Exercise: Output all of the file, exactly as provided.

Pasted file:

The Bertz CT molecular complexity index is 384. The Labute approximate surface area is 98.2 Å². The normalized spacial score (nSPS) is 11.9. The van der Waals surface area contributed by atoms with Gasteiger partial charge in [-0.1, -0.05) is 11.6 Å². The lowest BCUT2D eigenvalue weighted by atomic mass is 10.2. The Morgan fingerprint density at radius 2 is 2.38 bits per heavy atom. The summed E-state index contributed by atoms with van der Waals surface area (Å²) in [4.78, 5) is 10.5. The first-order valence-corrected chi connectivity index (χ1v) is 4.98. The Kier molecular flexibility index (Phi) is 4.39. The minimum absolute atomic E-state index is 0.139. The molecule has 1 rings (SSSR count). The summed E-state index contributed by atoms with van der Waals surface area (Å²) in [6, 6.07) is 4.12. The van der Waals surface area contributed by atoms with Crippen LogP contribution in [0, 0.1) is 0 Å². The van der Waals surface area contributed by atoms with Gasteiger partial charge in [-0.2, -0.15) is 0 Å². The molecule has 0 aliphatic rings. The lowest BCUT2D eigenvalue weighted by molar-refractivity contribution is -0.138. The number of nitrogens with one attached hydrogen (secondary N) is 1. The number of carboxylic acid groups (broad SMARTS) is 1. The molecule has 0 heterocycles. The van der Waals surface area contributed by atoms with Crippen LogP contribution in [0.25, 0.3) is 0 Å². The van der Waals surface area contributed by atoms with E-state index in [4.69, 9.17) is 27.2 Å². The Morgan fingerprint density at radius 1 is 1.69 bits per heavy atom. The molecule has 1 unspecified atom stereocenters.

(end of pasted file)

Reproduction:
The Bertz CT molecular complexity index is 384. The Labute approximate surface area is 98.2 Å². The normalized spacial score (nSPS) is 11.9. The van der Waals surface area contributed by atoms with Gasteiger partial charge in [-0.1, -0.05) is 11.6 Å². The lowest BCUT2D eigenvalue weighted by atomic mass is 10.2. The Morgan fingerprint density at radius 2 is 2.38 bits per heavy atom. The summed E-state index contributed by atoms with van der Waals surface area (Å²) in [4.78, 5) is 10.5. The first-order valence-corrected chi connectivity index (χ1v) is 4.98. The Kier molecular flexibility index (Phi) is 4.39. The minimum absolute atomic E-state index is 0.139. The molecule has 1 rings (SSSR count). The summed E-state index contributed by atoms with van der Waals surface area (Å²) in [6, 6.07) is 4.12. The van der Waals surface area contributed by atoms with Crippen LogP contribution in [0, 0.1) is 0 Å². The van der Waals surface area contributed by atoms with Gasteiger partial charge in [-0.2, -0.15) is 0 Å². The molecule has 0 aliphatic rings. The lowest BCUT2D eigenvalue weighted by molar-refractivity contribution is -0.138. The number of nitrogens with one attached hydrogen (secondary N) is 1. The number of carboxylic acid groups (broad SMARTS) is 1. The molecule has 0 heterocycles. The van der Waals surface area contributed by atoms with Crippen LogP contribution in [0.25, 0.3) is 0 Å². The van der Waals surface area contributed by atoms with E-state index in [4.69, 9.17) is 27.2 Å². The Morgan fingerprint density at radius 1 is 1.69 bits per heavy atom. The molecule has 1 unspecified atom stereocenters.